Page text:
Moral maze 2 What would you do?

Two weeks ago I faced another one of those moments MPs and public figures should worry about.
I was unable to park in the free space behind the Wokingham Conservative office, so I went to the Town Centre Borough Car Park. As I was about to get out to pay my parking fee, a friendly constituent I did not know offered me one hour of unexpired time on his parking ticket. He meant it kindly.
I had just a few seconds to respond. Should I accept gratefully and save my money? (No, I was not going to reclaim it!). Should I offer the white lie that I needed longer than one hour to avoid the dilemma? Or should I explain that as an MP I had to pay the local Council their dues?
It was clearly not a set up, as my parking there on a Monday morning was a freak event. There were no Borough officials watching my every move. There is no car registration system on the ticket. It is clearly against the rules of the car park to transfer tickets. The constituent was being very friendly and thought it the most natural thing to share it with someone and thwart the ever grabbing Council. Only the constituent and I would know, and he was not going to tell anyone.Maybe he knew I had opposed the increases in car park charges when they had last gone up.
I decided I had to follow the third route, refuse kindly and explain I had to obey the rules.

I would be interested in your honest responses to the following:
Would you have accepted the offer of the free parking?
If you became an MP do you agree you could no longer accept such an offer?
What would you think of your local MP if he were caught fiddling the local car park charges?


  1. Brian Tomkinson
    March 24, 2008

    You took the only realistic course of action available to you given your public position. However, I think that most people would have accepted the offer. The question is why should the council have the right to effectively charge twice for the same parking time? If someone is obliged to buy more parking time than they require, why should they not be permitted to pass it on in the way your constituent wished?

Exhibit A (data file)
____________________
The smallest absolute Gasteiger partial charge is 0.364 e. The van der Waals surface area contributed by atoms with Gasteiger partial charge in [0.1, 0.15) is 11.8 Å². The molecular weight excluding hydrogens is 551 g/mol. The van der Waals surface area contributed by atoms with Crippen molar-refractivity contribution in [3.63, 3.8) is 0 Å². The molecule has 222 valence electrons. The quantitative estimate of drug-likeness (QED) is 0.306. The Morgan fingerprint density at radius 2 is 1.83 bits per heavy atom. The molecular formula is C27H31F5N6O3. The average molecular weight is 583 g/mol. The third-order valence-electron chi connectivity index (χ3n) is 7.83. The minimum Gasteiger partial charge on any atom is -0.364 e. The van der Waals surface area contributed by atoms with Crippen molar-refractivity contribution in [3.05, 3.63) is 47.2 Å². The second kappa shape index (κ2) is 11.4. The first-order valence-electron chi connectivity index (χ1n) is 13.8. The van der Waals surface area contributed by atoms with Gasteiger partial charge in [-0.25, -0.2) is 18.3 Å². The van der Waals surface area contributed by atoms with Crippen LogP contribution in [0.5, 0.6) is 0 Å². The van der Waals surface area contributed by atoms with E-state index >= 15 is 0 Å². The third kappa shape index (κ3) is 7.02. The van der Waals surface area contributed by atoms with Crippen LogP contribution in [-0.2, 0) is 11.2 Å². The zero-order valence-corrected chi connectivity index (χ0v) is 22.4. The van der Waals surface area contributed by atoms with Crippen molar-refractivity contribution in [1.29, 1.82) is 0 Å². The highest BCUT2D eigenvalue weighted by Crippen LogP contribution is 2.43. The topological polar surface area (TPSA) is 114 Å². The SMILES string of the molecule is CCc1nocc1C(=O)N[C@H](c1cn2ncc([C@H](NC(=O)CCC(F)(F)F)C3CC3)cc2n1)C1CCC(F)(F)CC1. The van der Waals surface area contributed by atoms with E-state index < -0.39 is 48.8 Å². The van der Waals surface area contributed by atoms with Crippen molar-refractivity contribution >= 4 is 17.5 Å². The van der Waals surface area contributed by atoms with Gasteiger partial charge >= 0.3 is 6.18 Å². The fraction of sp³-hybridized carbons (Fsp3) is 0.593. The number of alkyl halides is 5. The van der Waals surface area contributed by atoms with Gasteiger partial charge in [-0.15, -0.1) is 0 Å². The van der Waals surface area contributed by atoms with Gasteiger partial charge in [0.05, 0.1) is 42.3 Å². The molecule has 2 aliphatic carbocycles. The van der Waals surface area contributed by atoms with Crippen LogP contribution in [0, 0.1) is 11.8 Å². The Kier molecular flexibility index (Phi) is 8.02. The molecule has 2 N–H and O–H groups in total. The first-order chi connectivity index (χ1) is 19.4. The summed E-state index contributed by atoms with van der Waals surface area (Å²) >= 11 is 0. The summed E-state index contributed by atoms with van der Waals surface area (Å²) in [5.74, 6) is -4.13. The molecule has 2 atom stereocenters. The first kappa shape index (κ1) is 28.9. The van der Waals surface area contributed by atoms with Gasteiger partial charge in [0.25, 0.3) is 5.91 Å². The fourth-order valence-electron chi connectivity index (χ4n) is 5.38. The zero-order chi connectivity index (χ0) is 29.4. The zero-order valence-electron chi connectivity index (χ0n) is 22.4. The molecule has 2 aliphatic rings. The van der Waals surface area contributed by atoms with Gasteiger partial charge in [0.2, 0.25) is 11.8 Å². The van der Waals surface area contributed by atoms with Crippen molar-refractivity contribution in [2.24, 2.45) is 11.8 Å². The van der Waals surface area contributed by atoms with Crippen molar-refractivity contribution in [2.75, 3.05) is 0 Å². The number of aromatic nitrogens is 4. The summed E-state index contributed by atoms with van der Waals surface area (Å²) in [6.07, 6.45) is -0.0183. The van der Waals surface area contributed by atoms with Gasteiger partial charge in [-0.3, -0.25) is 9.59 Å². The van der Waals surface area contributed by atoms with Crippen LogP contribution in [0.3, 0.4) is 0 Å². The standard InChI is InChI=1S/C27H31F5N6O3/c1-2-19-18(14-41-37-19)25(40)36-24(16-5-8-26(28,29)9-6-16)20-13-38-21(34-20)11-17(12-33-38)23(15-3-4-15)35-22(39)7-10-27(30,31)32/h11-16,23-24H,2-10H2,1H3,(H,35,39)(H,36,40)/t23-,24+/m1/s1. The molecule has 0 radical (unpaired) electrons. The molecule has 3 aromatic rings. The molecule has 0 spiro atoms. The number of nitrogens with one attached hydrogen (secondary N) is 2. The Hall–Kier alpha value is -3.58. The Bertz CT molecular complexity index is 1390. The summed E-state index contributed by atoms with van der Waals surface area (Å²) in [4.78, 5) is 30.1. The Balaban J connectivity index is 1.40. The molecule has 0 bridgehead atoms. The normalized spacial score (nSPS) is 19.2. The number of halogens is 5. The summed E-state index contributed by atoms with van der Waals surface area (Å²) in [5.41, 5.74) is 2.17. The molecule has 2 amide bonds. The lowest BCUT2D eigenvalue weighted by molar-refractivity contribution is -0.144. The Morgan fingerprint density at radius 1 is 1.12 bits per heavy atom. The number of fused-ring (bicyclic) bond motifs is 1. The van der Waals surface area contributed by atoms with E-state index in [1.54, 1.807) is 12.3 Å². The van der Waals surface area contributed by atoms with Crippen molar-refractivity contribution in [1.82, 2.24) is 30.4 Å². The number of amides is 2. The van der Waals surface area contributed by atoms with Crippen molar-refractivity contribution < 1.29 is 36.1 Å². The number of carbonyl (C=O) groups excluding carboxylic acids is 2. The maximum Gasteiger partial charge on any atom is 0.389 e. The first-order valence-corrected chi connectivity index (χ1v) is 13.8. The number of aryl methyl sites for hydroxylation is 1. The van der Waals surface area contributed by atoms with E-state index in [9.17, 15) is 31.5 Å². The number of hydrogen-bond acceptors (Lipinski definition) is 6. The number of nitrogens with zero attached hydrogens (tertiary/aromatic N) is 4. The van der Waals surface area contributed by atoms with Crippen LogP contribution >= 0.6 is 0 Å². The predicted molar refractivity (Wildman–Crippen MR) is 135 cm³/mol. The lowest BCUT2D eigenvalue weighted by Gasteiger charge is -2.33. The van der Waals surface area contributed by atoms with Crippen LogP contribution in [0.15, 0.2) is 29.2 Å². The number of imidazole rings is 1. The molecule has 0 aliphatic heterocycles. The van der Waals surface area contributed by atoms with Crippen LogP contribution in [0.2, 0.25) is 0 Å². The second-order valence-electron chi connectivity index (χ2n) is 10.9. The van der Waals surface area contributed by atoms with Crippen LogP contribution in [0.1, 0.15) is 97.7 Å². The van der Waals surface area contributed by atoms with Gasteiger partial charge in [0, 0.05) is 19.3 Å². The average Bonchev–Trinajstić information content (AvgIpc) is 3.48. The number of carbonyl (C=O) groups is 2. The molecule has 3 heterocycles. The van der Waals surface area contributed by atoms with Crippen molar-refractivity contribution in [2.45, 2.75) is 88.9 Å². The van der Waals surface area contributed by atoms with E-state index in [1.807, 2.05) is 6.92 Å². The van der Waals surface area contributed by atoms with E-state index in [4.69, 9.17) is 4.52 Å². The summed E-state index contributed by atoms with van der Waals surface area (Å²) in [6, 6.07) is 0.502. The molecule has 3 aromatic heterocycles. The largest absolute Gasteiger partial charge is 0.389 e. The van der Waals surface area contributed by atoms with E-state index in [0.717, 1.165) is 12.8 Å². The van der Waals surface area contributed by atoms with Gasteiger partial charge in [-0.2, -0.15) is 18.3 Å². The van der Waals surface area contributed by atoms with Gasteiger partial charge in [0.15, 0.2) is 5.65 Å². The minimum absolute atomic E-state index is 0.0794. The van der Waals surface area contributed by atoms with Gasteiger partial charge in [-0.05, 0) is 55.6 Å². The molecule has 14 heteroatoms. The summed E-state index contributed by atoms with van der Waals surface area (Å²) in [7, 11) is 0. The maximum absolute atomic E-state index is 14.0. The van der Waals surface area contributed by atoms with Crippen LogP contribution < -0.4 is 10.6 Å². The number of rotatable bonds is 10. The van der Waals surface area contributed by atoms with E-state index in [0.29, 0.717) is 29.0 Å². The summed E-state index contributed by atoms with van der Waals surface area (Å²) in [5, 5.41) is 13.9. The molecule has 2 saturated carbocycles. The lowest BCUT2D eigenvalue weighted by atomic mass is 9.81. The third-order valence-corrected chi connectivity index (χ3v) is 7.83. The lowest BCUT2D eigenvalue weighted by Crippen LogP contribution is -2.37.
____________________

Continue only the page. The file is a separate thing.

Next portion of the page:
2. John, Wrexham
    March 24, 2008

    dear john,

    i always give out and accept transfered tickets. How long does anyone really know our shopping/business is going to take? Places can be shut, queues long or short, you can meet friends in the street, meetings be cancelled at short notice etc etc. The Council in effect seeks to profit from this unpredictability. If the primary aim of the car park is to provide a service and the charge to cover the cost of said car park, then despite transferring a ticket, the Council should not feel aggrieved. Sadly for an MP, you have to be whiter than white, but at least you are in a position to help change the rules!

    The more important question really is why do we tolerate a system where to park at an out of town supermarket or retail store is free, while to visit the small businesses & high street shops in the town centre is expensive. Surely it is time to end this hidden subsidy to out of town stores. it would be fairer if out of town stores had to hand over their car parks to third parties/council who could charge.

  3. Neil Craig
    March 24, 2008

    I understand why you did it & am sure it was wise, knowing how it could have ben treated had some paper been in the mood. However it is a bad sign of the petty & pointless rules & indeed non-rules, we are surrounded by.

  4. James
    March 24, 2008